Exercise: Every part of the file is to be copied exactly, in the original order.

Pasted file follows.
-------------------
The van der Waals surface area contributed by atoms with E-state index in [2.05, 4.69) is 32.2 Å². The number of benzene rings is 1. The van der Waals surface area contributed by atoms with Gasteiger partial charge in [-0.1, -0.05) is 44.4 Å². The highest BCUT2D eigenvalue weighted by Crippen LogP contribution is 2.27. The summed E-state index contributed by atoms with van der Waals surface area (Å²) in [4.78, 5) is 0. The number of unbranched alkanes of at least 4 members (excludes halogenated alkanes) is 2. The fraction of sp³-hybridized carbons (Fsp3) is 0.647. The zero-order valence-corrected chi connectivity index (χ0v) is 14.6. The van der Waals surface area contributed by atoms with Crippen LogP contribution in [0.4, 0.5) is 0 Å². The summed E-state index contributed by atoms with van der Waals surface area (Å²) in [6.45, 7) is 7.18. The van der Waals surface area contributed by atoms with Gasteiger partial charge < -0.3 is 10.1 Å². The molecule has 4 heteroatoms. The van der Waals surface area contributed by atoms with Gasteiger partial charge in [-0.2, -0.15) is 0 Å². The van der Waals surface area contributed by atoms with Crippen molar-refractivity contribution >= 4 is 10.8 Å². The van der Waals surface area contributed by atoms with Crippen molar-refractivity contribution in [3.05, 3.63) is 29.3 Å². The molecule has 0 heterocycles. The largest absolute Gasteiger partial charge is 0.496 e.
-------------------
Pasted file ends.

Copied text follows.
The van der Waals surface area contributed by atoms with E-state index in [2.05, 4.69) is 32.2 Å². The number of benzene rings is 1. The van der Waals surface area contributed by atoms with Gasteiger partial charge in [-0.1, -0.05) is 44.4 Å². The highest BCUT2D eigenvalue weighted by Crippen LogP contribution is 2.27. The summed E-state index contributed by atoms with van der Waals surface area (Å²) in [4.78, 5) is 0. The number of unbranched alkanes of at least 4 members (excludes halogenated alkanes) is 2. The fraction of sp³-hybridized carbons (Fsp3) is 0.647. The zero-order valence-corrected chi connectivity index (χ0v) is 14.6. The van der Waals surface area contributed by atoms with Crippen LogP contribution in [0.4, 0.5) is 0 Å². The summed E-state index contributed by atoms with van der Waals surface area (Å²) in [6.45, 7) is 7.18. The van der Waals surface area contributed by atoms with Gasteiger partial charge < -0.3 is 10.1 Å². The molecule has 4 heteroatoms. The van der Waals surface area contributed by atoms with Gasteiger partial charge in [-0.2, -0.15) is 0 Å². The van der Waals surface area contributed by atoms with Crippen molar-refractivity contribution >= 4 is 10.8 Å². The van der Waals surface area contributed by atoms with Crippen molar-refractivity contribution in [3.05, 3.63) is 29.3 Å². The molecule has 0 heterocycles. The largest absolute Gasteiger partial charge is 0.496 e.